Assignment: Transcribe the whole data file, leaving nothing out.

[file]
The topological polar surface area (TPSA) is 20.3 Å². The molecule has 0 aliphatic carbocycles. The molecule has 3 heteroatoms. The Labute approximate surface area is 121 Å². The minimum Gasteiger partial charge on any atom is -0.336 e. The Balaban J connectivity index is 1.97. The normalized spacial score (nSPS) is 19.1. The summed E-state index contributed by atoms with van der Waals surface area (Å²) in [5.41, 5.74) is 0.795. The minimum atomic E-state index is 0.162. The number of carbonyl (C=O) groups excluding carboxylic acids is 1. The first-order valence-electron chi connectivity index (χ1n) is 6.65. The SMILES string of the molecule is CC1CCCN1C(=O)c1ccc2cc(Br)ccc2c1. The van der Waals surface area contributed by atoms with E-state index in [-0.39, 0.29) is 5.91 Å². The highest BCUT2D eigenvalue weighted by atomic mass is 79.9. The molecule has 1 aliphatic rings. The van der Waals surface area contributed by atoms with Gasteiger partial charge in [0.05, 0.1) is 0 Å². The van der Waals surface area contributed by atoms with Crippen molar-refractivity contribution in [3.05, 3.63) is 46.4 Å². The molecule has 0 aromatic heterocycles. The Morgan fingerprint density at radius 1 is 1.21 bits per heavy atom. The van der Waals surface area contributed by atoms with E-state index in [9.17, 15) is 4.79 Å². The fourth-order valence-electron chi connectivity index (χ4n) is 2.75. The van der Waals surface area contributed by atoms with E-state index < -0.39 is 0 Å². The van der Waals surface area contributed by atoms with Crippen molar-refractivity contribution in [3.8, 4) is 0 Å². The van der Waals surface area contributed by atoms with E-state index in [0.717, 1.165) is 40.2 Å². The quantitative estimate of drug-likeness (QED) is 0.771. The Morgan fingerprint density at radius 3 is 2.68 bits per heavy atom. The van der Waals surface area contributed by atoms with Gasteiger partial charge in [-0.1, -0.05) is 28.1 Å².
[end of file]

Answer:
The topological polar surface area (TPSA) is 20.3 Å². The molecule has 0 aliphatic carbocycles. The molecule has 3 heteroatoms. The Labute approximate surface area is 121 Å². The minimum Gasteiger partial charge on any atom is -0.336 e. The Balaban J connectivity index is 1.97. The normalized spacial score (nSPS) is 19.1. The summed E-state index contributed by atoms with van der Waals surface area (Å²) in [5.41, 5.74) is 0.795. The minimum atomic E-state index is 0.162. The number of carbonyl (C=O) groups excluding carboxylic acids is 1. The first-order valence-electron chi connectivity index (χ1n) is 6.65. The SMILES string of the molecule is CC1CCCN1C(=O)c1ccc2cc(Br)ccc2c1. The van der Waals surface area contributed by atoms with E-state index in [-0.39, 0.29) is 5.91 Å². The highest BCUT2D eigenvalue weighted by atomic mass is 79.9. The molecule has 1 aliphatic rings. The van der Waals surface area contributed by atoms with Gasteiger partial charge in [0.05, 0.1) is 0 Å². The van der Waals surface area contributed by atoms with Crippen molar-refractivity contribution in [3.05, 3.63) is 46.4 Å². The molecule has 0 aromatic heterocycles. The Morgan fingerprint density at radius 1 is 1.21 bits per heavy atom. The van der Waals surface area contributed by atoms with E-state index in [9.17, 15) is 4.79 Å². The fourth-order valence-electron chi connectivity index (χ4n) is 2.75. The van der Waals surface area contributed by atoms with E-state index < -0.39 is 0 Å². The van der Waals surface area contributed by atoms with Crippen molar-refractivity contribution in [3.8, 4) is 0 Å². The van der Waals surface area contributed by atoms with E-state index in [0.717, 1.165) is 40.2 Å². The quantitative estimate of drug-likeness (QED) is 0.771. The Morgan fingerprint density at radius 3 is 2.68 bits per heavy atom. The van der Waals surface area contributed by atoms with Gasteiger partial charge in [-0.1, -0.05) is 28.1 Å².